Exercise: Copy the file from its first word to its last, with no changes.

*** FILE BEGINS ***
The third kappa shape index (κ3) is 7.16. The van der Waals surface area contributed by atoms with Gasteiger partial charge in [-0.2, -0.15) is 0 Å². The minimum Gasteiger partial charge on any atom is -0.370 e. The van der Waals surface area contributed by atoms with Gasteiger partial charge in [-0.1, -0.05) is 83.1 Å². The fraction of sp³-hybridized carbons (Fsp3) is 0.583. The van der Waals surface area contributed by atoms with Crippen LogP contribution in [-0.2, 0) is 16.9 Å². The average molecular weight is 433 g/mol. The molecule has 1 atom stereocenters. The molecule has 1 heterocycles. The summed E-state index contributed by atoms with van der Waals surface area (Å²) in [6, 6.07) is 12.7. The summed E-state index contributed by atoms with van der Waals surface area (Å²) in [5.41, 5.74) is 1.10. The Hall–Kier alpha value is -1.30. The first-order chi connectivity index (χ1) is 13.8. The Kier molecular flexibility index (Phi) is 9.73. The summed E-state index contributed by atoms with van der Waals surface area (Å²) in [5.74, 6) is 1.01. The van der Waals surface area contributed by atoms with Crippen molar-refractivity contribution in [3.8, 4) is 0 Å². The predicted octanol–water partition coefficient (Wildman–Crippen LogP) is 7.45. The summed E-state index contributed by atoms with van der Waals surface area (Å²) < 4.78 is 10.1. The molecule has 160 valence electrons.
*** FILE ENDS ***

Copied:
The third kappa shape index (κ3) is 7.16. The van der Waals surface area contributed by atoms with Gasteiger partial charge in [-0.2, -0.15) is 0 Å². The minimum Gasteiger partial charge on any atom is -0.370 e. The van der Waals surface area contributed by atoms with Gasteiger partial charge in [-0.1, -0.05) is 83.1 Å². The fraction of sp³-hybridized carbons (Fsp3) is 0.583. The van der Waals surface area contributed by atoms with Crippen LogP contribution in [-0.2, 0) is 16.9 Å². The average molecular weight is 433 g/mol. The molecule has 1 atom stereocenters. The molecule has 1 heterocycles. The summed E-state index contributed by atoms with van der Waals surface area (Å²) in [6, 6.07) is 12.7. The summed E-state index contributed by atoms with van der Waals surface area (Å²) in [5.41, 5.74) is 1.10. The Hall–Kier alpha value is -1.30. The first-order chi connectivity index (χ1) is 13.8. The Kier molecular flexibility index (Phi) is 9.73. The summed E-state index contributed by atoms with van der Waals surface area (Å²) in [5.74, 6) is 1.01. The van der Waals surface area contributed by atoms with Crippen molar-refractivity contribution in [3.8, 4) is 0 Å². The predicted octanol–water partition coefficient (Wildman–Crippen LogP) is 7.45. The summed E-state index contributed by atoms with van der Waals surface area (Å²) < 4.78 is 10.1. The molecule has 160 valence electrons.